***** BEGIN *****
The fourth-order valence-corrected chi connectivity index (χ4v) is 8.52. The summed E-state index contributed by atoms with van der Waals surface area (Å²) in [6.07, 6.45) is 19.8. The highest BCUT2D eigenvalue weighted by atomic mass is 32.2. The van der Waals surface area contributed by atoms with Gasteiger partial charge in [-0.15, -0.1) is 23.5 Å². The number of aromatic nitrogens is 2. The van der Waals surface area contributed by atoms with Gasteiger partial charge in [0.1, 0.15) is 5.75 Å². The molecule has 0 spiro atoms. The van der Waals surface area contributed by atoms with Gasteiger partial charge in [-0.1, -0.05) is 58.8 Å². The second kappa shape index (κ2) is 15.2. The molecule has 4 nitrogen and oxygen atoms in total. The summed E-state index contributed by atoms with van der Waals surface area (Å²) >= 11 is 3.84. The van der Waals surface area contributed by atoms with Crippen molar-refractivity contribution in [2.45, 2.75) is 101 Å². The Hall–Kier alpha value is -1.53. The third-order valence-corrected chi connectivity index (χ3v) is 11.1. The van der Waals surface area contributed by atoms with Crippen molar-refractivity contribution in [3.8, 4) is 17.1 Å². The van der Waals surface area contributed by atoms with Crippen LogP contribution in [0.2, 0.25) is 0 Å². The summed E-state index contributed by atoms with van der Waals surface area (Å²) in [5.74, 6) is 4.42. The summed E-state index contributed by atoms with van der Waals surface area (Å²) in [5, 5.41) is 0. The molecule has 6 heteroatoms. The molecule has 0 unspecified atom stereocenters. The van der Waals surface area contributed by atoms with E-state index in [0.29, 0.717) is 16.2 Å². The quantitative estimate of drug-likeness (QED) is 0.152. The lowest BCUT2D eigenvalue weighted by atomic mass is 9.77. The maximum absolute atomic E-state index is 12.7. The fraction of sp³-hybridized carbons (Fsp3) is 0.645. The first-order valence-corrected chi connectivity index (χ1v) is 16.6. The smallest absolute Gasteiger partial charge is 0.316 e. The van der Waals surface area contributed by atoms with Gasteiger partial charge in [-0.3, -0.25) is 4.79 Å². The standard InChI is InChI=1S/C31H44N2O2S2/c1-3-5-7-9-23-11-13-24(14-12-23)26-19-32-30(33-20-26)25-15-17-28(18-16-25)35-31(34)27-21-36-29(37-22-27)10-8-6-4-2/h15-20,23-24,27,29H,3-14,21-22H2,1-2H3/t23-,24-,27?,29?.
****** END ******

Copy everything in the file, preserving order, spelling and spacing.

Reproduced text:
The fourth-order valence-corrected chi connectivity index (χ4v) is 8.52. The summed E-state index contributed by atoms with van der Waals surface area (Å²) in [6.07, 6.45) is 19.8. The highest BCUT2D eigenvalue weighted by atomic mass is 32.2. The van der Waals surface area contributed by atoms with Gasteiger partial charge in [-0.15, -0.1) is 23.5 Å². The number of aromatic nitrogens is 2. The van der Waals surface area contributed by atoms with Gasteiger partial charge in [0.1, 0.15) is 5.75 Å². The molecule has 0 spiro atoms. The van der Waals surface area contributed by atoms with Gasteiger partial charge in [-0.1, -0.05) is 58.8 Å². The second kappa shape index (κ2) is 15.2. The molecule has 4 nitrogen and oxygen atoms in total. The summed E-state index contributed by atoms with van der Waals surface area (Å²) >= 11 is 3.84. The van der Waals surface area contributed by atoms with Crippen molar-refractivity contribution in [2.45, 2.75) is 101 Å². The Hall–Kier alpha value is -1.53. The third-order valence-corrected chi connectivity index (χ3v) is 11.1. The van der Waals surface area contributed by atoms with Crippen molar-refractivity contribution in [3.8, 4) is 17.1 Å². The van der Waals surface area contributed by atoms with Crippen LogP contribution in [0.2, 0.25) is 0 Å². The summed E-state index contributed by atoms with van der Waals surface area (Å²) in [5.74, 6) is 4.42. The summed E-state index contributed by atoms with van der Waals surface area (Å²) in [5, 5.41) is 0. The molecule has 6 heteroatoms. The molecule has 0 unspecified atom stereocenters. The van der Waals surface area contributed by atoms with E-state index in [0.29, 0.717) is 16.2 Å². The quantitative estimate of drug-likeness (QED) is 0.152. The lowest BCUT2D eigenvalue weighted by atomic mass is 9.77. The maximum absolute atomic E-state index is 12.7. The fraction of sp³-hybridized carbons (Fsp3) is 0.645. The first-order valence-corrected chi connectivity index (χ1v) is 16.6. The smallest absolute Gasteiger partial charge is 0.316 e. The van der Waals surface area contributed by atoms with Gasteiger partial charge in [-0.3, -0.25) is 4.79 Å². The standard InChI is InChI=1S/C31H44N2O2S2/c1-3-5-7-9-23-11-13-24(14-12-23)26-19-32-30(33-20-26)25-15-17-28(18-16-25)35-31(34)27-21-36-29(37-22-27)10-8-6-4-2/h15-20,23-24,27,29H,3-14,21-22H2,1-2H3/t23-,24-,27?,29?.